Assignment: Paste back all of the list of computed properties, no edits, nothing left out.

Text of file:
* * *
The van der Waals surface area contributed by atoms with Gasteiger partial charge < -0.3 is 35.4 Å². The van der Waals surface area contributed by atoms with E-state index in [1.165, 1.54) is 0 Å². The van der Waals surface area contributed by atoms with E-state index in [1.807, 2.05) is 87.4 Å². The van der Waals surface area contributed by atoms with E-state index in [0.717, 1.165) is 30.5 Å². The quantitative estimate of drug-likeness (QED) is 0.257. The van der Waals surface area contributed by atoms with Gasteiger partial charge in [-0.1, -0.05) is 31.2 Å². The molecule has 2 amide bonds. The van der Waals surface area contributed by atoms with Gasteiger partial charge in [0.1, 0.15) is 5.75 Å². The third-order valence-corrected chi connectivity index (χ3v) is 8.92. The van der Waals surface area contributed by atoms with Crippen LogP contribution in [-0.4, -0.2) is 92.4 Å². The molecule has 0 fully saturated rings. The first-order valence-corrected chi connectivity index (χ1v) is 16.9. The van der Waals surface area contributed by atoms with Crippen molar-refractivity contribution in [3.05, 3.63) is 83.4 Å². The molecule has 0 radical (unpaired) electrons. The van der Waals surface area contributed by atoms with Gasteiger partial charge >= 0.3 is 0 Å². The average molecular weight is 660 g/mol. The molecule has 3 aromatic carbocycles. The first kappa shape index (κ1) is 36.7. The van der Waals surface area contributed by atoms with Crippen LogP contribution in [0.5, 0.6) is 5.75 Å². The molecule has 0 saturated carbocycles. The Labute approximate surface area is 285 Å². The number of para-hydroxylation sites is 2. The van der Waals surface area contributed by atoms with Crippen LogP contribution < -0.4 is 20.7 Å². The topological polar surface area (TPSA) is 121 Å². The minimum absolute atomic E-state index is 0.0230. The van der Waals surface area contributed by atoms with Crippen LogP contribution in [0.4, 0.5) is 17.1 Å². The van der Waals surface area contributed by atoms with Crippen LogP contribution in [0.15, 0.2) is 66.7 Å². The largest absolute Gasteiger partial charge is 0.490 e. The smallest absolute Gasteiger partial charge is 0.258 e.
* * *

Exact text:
The van der Waals surface area contributed by atoms with Gasteiger partial charge < -0.3 is 35.4 Å². The van der Waals surface area contributed by atoms with E-state index in [1.165, 1.54) is 0 Å². The van der Waals surface area contributed by atoms with E-state index in [1.807, 2.05) is 87.4 Å². The van der Waals surface area contributed by atoms with E-state index in [0.717, 1.165) is 30.5 Å². The quantitative estimate of drug-likeness (QED) is 0.257. The van der Waals surface area contributed by atoms with Gasteiger partial charge in [-0.1, -0.05) is 31.2 Å². The molecule has 2 amide bonds. The van der Waals surface area contributed by atoms with Gasteiger partial charge in [0.1, 0.15) is 5.75 Å². The third-order valence-corrected chi connectivity index (χ3v) is 8.92. The van der Waals surface area contributed by atoms with Crippen LogP contribution in [-0.4, -0.2) is 92.4 Å². The molecule has 0 fully saturated rings. The first-order valence-corrected chi connectivity index (χ1v) is 16.9. The van der Waals surface area contributed by atoms with Crippen molar-refractivity contribution in [3.05, 3.63) is 83.4 Å². The molecule has 0 radical (unpaired) electrons. The van der Waals surface area contributed by atoms with Gasteiger partial charge >= 0.3 is 0 Å². The average molecular weight is 660 g/mol. The molecule has 3 aromatic carbocycles. The first kappa shape index (κ1) is 36.7. The van der Waals surface area contributed by atoms with Crippen LogP contribution in [0.5, 0.6) is 5.75 Å². The molecule has 0 saturated carbocycles. The Labute approximate surface area is 285 Å². The number of para-hydroxylation sites is 2. The van der Waals surface area contributed by atoms with Crippen LogP contribution < -0.4 is 20.7 Å². The topological polar surface area (TPSA) is 121 Å². The minimum absolute atomic E-state index is 0.0230. The van der Waals surface area contributed by atoms with Crippen LogP contribution in [0.4, 0.5) is 17.1 Å². The van der Waals surface area contributed by atoms with Crippen LogP contribution in [0.15, 0.2) is 66.7 Å². The largest absolute Gasteiger partial charge is 0.490 e. The smallest absolute Gasteiger partial charge is 0.258 e.